Today he’s talking about toy trains and technology. Most of the sales happen in November and December. The technology has evolved and changed things.  in the 1900s most of the engines were cast iron they were large and expensive then they went to tin and then diecast which had greater detail yet were heavier. Then came extruded aluminum which was still heavy and shiny and sold more. 1950s they came out with steel alloy. They had plastic after World War 2 but the problem with Plastics is they I distorted after six months. Because of this they went to cardboard and wood however the kids destroyed that. They returned to Plastics with Bakelite which was harder. They did improve the wires and the engines got stronger. Simple design makes it cheaper. All the earlier trains were made by ladies or women because they were better with repetition. Some of the main manufacturers are Lionel American flyer and Marklin.  As time evolves the paint became more improved because of the toy people. They sold more if they were brighter. Chrome plated plastics with vacuum plating came in to play. There were problems with cracking in the paint. during the war the Korean War there was no green paint, so it went to red Micro pigment came into the paint and made it much better. They tried using exact replicas of real railroads however they had to pay royalties and they were problems when the paint color didn’t match. In the 1950s they started girl colors but because of the poor paint quality it didn’t look well. Eventually they came up with some accessories which did well. They had a vibrating motor with cows that would march in an out of one of the train cars. They had a sawmill that moved logs. With time they developed some motorized cars that would launch rockets.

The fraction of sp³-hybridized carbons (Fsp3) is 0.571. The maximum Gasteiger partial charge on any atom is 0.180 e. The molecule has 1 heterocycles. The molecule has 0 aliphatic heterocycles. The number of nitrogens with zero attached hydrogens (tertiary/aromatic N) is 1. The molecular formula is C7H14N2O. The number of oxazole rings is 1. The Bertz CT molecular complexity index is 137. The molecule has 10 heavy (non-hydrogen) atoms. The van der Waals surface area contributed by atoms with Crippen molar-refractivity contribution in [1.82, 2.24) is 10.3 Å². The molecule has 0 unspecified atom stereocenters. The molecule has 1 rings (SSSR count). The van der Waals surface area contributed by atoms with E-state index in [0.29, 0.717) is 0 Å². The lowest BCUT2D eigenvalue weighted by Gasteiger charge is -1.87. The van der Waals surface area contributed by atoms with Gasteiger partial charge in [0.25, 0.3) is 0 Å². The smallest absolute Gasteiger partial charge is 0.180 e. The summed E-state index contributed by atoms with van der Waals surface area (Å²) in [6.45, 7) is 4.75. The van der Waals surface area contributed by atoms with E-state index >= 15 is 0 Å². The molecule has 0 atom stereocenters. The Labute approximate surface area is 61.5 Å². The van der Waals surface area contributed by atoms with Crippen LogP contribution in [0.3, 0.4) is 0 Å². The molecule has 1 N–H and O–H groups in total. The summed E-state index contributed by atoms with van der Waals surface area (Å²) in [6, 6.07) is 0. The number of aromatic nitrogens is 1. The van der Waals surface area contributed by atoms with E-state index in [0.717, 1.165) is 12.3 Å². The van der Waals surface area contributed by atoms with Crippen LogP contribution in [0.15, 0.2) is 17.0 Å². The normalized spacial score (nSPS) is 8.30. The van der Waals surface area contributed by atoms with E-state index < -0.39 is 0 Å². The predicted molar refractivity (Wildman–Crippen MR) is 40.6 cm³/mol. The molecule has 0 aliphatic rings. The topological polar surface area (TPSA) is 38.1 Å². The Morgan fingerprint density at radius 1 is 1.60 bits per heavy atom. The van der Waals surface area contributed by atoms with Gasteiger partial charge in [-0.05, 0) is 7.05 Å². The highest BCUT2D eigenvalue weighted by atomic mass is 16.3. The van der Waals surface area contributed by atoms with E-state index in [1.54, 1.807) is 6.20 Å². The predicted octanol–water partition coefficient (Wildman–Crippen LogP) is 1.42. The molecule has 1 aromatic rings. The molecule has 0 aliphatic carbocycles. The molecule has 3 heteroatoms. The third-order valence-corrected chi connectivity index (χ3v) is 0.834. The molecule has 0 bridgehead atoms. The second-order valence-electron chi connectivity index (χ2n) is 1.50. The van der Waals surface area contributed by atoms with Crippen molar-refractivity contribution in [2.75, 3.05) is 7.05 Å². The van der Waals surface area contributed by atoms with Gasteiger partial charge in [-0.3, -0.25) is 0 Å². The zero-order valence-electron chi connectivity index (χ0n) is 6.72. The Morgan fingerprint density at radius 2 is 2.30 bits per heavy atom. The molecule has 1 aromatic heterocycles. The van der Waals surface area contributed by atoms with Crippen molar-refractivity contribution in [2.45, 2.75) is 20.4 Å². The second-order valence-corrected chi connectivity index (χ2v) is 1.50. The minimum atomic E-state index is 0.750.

By just picking the Ace of Hearts you could win $30. Imagine that! In spite of the fact that Jake Baker had two chances to do so, the money is still there and grows by $10 next week... so don't miss your chance to win big money.  Show up and buy a ticket! Who knows?!